[QODLink]
Europe

Erdogan queries Hollande links with dead Kurd

Turkish PM calls on French president to clarify acknowledged meetings with one of the Kurdish activists shot in Paris.
Last Modified: 12 Jan 2013 18:42
All three activists were shot with at least three bullets in the head, French judicial sources said [AFP]

Recep Tayyip Erdogan, the Turkish prime minister, has called on France to "immediately" clarify the killing of three Kurdish activists shot dead in Paris, asking French President Francois Hollande to explain why he had held meetings with one of those killed.

Hollande had said the murder of Sakine Cansiz, Fidan Dogan and Leyla Soylemez was "terrible", adding that he knew one of the Kurdish women and that she "regularly met us," without saying which one.

Cansiz was a co-founder of the Kurdistan Workers' Party (PKK), which is branded a terrorist organisation by Ankara, the US and European Union.

"France must immediately clarify this incident," Erdogan said in televised remarks on Saturday.

"Also, the French head of state must explain immediately to the French, Turkish and world public why ... he is in communication with these terrorists," he added.

The three were found dead on Thursday at the Kurdistan Information Centre in the French capital's 10th district, after last being seen alive at the centre at midday on Wednesday.

"How can he [Hollande] regularly meet with these people who are members of a group listed as a terrorist organisation by the European Union and who are wanted under red bulletin (issued by Interpol)?" Erdogan asked. "What sort of a policy is it?"

The Turkish leader repeatedly accused some European member states, including France and Germany, of obstructing Ankara's fight against the separatist PKK, saying that they were letting PKK members freely circulate on their soil.

France held 'responsible'

About 15,000 Kurds from all over Europe vowed revenge for the attacks as they rallied on Saturday in Paris over the killing of three women.

The march, which began at the city's Gare de l'Est railway station, was emotionally charged, with demonstrators saying France would be an accomplice in the brazen murders if it did not identify and punish the killers.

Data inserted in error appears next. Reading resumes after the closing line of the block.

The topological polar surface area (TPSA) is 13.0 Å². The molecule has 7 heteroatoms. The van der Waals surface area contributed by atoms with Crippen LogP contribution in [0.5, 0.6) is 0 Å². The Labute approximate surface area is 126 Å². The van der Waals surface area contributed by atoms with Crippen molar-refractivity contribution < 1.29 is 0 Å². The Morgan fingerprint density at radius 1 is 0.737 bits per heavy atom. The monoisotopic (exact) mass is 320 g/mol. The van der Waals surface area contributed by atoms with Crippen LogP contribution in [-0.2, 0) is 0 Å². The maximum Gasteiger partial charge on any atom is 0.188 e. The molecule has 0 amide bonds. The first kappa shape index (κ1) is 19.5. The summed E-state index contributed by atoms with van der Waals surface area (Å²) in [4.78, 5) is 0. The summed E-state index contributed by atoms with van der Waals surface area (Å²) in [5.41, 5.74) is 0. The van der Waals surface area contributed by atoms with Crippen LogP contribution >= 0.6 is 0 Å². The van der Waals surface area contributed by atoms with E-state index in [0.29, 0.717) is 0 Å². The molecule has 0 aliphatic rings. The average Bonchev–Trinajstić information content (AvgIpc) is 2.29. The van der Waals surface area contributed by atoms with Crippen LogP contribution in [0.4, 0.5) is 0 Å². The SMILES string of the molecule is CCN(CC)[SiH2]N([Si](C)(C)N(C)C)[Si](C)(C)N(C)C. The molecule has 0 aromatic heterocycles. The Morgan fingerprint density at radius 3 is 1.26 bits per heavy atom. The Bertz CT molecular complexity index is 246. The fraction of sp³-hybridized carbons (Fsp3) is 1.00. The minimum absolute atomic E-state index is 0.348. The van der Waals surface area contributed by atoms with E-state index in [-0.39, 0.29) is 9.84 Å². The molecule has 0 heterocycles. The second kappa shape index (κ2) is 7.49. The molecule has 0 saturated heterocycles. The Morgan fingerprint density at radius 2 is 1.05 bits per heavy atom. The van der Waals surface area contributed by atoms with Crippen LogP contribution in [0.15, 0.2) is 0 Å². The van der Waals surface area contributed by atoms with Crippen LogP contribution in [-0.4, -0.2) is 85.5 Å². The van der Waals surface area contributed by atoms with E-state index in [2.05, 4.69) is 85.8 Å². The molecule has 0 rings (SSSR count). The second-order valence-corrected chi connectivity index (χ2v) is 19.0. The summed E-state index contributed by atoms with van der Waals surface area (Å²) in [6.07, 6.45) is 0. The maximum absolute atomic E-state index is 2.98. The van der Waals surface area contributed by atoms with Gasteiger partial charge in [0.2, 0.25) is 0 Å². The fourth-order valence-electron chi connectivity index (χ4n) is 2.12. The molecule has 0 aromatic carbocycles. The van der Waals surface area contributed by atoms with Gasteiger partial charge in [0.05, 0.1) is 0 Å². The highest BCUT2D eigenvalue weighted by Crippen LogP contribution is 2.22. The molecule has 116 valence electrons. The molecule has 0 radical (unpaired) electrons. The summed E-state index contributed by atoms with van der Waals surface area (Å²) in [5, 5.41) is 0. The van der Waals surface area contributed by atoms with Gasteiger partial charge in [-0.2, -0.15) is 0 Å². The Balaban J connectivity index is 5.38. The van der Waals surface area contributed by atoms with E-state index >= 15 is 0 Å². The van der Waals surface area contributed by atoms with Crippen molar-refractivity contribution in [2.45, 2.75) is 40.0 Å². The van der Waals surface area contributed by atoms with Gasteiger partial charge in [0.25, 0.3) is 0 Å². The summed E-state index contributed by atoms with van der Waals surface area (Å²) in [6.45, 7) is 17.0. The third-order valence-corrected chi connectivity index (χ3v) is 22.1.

"The French state bears a responsibility. If the perpetrators of these crimes are not found, France will be indisputably considered as an accomplice," said a leaflet published and distributed by France's main Kurdish association, Feyka.

The PKK warned that it would hold France responsible if the killers were not quickly found.

Ankara said the slayings bore the hallmarks of an internal feud, noting that the victims appeared to have given the killer or killers access to the centre.

Erdogan insisted on Saturday that an internal feud in the PKK, which demands autonomy from the Turkish government in the predominantly Kurdish southeastern region of Turkey, was most likely behind the slayings.

"For God's sake, I'm asking. Is this terrorist organisation innocent? Hasn't it carried out such executions thus far?" he said

Peace talks 

Local media reported on Saturday that Turkey's spy agency has launched an investigation into the execution-style killings.

"The relevant unit of the organisation is investigating the incidents. We have to wait a couple of days to get a clearer picture," a source from the Turkish secret service was quoted as saying by the English-language Hurriyet Daily News.

The Turkish premier upheld his earlier suggestion that the slayings could be aimed at derailing peace talks between Ankara and the PKK's jailed leader, Abdullah Ocalan.

The killings came days after Turkish media reported that Turkey and the PKK leadership had agreed a roadmap to end the three-decade old Kurdish conflict that has claimed more than 45,000 lives.

The deal was reportedly reached during a new round of talks between Ankara and Ocalan, which the government acknowledges have been taking place with the aim of disarming the rebels.

591

Source:
Agencies
Topics in this article
People
Country
City
Organisation
Featured on Al Jazeera
Indonesia's digerati could be crucial to success in the country's upcoming presidential election.
How Brazil's football legend turned every Corinthians' match into a political meeting for democracy.
As the Pakistani army battles Taliban forces, civilians in North Waziristan face an arduous escape for relative safety.
Nepalese trade in a libido-boosting fungus is booming but experts warn over-exploitation could destroy ecosystem.
Featured
Palestinian families fear Israel's night-time air strikes, as the civilian death toll soars in the Gaza Strip.
China still uses labour camps to silence democracy activists and others it considers malcontents.
Myanmar's Karen veterans of WWII, despite being abandoned by the British, recall their service with fondness.
Sri Lanka refugees stranded on a boat near Australia's shoreline are in legal limbo and fear torture if sent home.
The death of Hamed Shehab on Wednesday in an Israeli air strike has triggered fear and anger among journalists in Gaza.
join our mailing list